“I like the idea that he has empathy,” said his wife, Mary Jo, in what she intended as a clear contrast to the current occupant of the White House. It was also a reference to the personal tragedies that have defined Biden’s life — a biographical point that many seem to consider his most powerful attribute. Life has thrown Biden to the canvas on more than one occasion and he is still standing, ready to serve.
Where Trump is a con man — selfish, lacking in values, and only out for himself — Biden is the polar opposite.
It’s a point he drives home in his stump speech. He speaks of the harm that Trump is doing to the country’s national character and urges his audience to pose some basic questions before casting a ballot in 2020: “Is the person decent?,” he asked. “Does the person share my fundamental values? Are they going to be straight with me?” And he reminds his crowds, often filled with older voters, “that’s how we were all raised.”
Pundits, political observers, and candidates (including Biden) talk incessantly about the intricacies of health care policy or the specifics of college debt forgiveness. But his supporters seem far less interested in policy matters than the idea that the former vice president can return the country to some sense of normalcy.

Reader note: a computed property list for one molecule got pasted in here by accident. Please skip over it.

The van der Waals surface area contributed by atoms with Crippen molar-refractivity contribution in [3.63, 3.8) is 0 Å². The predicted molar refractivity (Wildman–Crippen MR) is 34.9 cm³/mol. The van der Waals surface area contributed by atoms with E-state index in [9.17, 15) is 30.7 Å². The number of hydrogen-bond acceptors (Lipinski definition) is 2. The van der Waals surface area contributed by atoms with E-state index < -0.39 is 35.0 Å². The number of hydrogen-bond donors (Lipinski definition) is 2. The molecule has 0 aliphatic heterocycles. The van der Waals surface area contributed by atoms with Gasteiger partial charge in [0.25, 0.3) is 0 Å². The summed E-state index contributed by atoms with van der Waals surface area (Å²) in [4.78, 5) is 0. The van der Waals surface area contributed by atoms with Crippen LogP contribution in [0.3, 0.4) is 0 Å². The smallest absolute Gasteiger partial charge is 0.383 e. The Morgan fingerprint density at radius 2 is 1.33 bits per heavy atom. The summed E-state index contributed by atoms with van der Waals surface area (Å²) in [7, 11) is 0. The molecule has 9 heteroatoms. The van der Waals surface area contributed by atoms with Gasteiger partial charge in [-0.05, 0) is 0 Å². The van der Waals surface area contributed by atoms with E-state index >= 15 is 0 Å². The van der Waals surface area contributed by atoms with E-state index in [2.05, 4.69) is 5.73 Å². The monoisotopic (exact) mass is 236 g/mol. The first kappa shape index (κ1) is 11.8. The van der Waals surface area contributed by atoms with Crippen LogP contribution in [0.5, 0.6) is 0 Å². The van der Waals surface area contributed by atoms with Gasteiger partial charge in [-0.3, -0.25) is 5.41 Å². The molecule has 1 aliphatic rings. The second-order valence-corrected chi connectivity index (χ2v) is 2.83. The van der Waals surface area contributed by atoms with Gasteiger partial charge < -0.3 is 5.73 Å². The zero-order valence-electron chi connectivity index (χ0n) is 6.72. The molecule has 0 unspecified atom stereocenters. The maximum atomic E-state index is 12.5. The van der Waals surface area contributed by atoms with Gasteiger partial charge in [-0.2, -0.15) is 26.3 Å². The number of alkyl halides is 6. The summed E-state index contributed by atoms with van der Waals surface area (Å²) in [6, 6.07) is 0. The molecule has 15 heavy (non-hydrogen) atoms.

It’s perhaps not surprising that a candidate born during World War II would evoke nostalgia for the past, but with Biden it’s essential to his campaign pitch.
He speaks constantly of when America “led the world by the power of our example” and when the middle class was the “backbone of the country.”
“We have to restore the soul of America,” Biden says at every event. To those who argue that “things have changed” and you can’t bring Democrats and Republicans together, Biden has a simple retort — if that’s true then “we’re in real trouble.”
In Biden’s telling, the present gridlock in Washington is the exception not the rule — a problem that can be surmounted with old-fashioned American can-do ism.
“When given a chance, the American people have never, never let this country down,” Biden likes to say. “There’s so much to do, we can get things done,” he adds optimistically. And in contrast to Trump’s cultist message — “I alone can fix it” — he makes clear “we can fix this.”
The “this” is a president Biden attacks with a weary bewilderment that such a man could rise to the heights of political power: “I don’t think he has any regard, none, for our laws, for the Constitution, for our democracy, for the truth.”
“He has spent his time not worrying about who we are," Biden says, "but fanning the flames of hate. . . embracing murderous dictators. . . separating families, ripping children from their mothers’ arms at the border.”
More than one political observer has argued that Trump’s rise is not a one-off event, but rather the by-product of decades of growing polarization and partisanship.
To Biden, though, it’s about the president who needs to have his “mouth washed out with soap.”